The Final Farewell

Tuesday my family and I landed in Providence, RI for my grandfather's wake. I finally got to experience some real winter weather once I exited the airport and tried to find our rental car. It took about an hour to get there and we then hurried to change and freshen up to make it before the wake began.

It was quite surreal to see my grandpa laying in a casket. His face was sunken and shallow, his skin was paler than usual, and I could see he had lost a lot of weight during the months he'd been sick. It didn't even look much like him, but he was surrounded by photos and some of his old sports memorabilia. I spent most of the time trying to keep all the grand kids in order so my grandma and aunts and uncles could greet everyone without too much distraction. I didn't talk to many people, but I did say hello to some relatives I hadn't seen in years. They were shocked to see my brother and I looking so old. I think it was the fact that we both had faces full of facial hair. We had always been so hairless. The next day, after the funeral, we counted over 300 in attendance, and those were just the ones that signed the guest book.

The funeral was were I had expressed more emotion. It finally hit home that it was him and he had left this plane of existence. My father, two uncles, my brother, my oldest cousin (13, I think) and myself were pallbearers and my youngest cousins walked ahead of us in the procession from the funeral home to the church. Luckily it was only a hundred yards or so in distance. My oldest aunt and I both read passages from the Bible, mine was easier (good thing), my youngest uncle-in-law, who lives down the street from my grandparents said some words. It was really moving, so much so that he lost it a few times while thinking of all the times he had spent with my grandfather. Then an old grade school friend got up and detailed my grandfather's many athletic achievements. I had heard nearly all of the stories from my grandpa numerous times, but never all together. I had forgotten just how great of an athlete he was. He played halfback in football, pitched in baseball, and played basketball during high school and college. There is one thing that I don't think I ever heard before though. My grandpa had tried out for the Boston Red Sox once he graduated from Holy Cross. I think that's when he tried out, at least. What I was unaware of was that they actually offered him a contract to play. I don't know why he turned it down, possibly because he had already started a family, having had my aunt and my mom was on the way shortly. Or due to the injury he had sustained during a football game trying to tackle Jim Brown. As my grandpa told the story, he went in for the tackle and Jim just kept going, unfazed. His pitching shoulder was never the same after that.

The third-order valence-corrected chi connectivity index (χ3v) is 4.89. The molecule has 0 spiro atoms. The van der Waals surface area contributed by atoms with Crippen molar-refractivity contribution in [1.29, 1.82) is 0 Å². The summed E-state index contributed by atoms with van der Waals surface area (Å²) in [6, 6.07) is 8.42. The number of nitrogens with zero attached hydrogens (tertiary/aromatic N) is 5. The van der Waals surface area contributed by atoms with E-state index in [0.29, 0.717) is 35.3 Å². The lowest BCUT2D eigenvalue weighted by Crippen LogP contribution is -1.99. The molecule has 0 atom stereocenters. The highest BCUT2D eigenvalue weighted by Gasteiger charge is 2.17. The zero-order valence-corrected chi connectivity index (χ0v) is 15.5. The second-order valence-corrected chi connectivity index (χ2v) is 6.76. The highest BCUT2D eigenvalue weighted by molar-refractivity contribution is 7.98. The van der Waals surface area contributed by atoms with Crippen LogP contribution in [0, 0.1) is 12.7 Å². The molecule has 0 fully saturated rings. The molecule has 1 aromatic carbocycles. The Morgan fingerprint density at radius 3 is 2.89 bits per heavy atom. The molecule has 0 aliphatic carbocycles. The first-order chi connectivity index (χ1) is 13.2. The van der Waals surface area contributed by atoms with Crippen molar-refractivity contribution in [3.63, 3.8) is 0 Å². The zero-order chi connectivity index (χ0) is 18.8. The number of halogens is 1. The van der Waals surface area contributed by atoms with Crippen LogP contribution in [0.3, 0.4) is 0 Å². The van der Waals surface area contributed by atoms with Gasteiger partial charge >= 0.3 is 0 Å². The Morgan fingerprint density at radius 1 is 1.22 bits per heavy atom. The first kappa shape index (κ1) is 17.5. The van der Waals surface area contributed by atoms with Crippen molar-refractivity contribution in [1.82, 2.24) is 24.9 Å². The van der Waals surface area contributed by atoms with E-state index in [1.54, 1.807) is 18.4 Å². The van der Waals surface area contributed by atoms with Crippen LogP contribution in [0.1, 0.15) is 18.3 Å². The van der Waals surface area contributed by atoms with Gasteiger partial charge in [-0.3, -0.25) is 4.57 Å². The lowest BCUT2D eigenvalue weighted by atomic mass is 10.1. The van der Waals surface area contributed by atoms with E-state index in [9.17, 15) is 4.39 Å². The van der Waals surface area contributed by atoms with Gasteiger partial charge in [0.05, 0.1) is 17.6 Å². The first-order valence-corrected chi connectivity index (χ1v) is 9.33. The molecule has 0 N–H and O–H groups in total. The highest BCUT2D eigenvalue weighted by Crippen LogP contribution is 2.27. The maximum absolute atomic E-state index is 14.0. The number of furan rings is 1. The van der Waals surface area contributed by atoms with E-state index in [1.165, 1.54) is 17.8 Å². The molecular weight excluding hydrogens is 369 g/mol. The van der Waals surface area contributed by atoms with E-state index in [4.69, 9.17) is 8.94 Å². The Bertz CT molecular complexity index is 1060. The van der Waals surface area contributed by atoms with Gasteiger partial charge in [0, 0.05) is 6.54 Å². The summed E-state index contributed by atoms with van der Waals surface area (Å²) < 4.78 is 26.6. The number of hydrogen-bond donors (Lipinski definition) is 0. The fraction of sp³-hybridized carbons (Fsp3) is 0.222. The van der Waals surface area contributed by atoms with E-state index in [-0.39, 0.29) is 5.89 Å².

We then proceeded to the cemetary to bring him to his final resting place. The priest said a few words and then everyone in attendance placed a rose on his casket. We didn't actually see him being lowered into the ground, we all left before then. We spent a few hours eating lunch, reminiscing with others about how great of a man my grandfather was, and then headed home for some much needed rest after such a difficult and draining week. The planning that my grandma, mother, and aunts had to go through, along with all the emotional distress, was amazing. His death came rather unexpectedly and most of my family's focus has been on my grandma's fight with cancer. A few even commented on how we didn't see it coming until the last few days when he stopped responding to all that the doctor's were throwing at him.

I never got to say my goodbye to him, at least not so he could respond, but I did write him a letter before I left home. It was rather cathardic for me. I had never written him, even though he wanted me to. I deeply regret not doing it now. I just had this childish notion that he'd live on forever and I'd always have a chance to talk to him. I wanted to leave it in his casket, but didn't print it in time. I want to go to his grave tomorrow, with all the freshly fallen snow covering it, and give it to him. I think I'll burn it so the winds can take the ashes off to Heavan for him to read it. Everything gets fixed/put back together up there, right?

At least this trip, although brought about by the most unfortunate of reasons, has given me another chance to see my family here in Massachusettes. I also got to see snow falling for the first time in two years. Maybe Grandpa helped with that...

"Stephen Colbert" Lovin' This Snow

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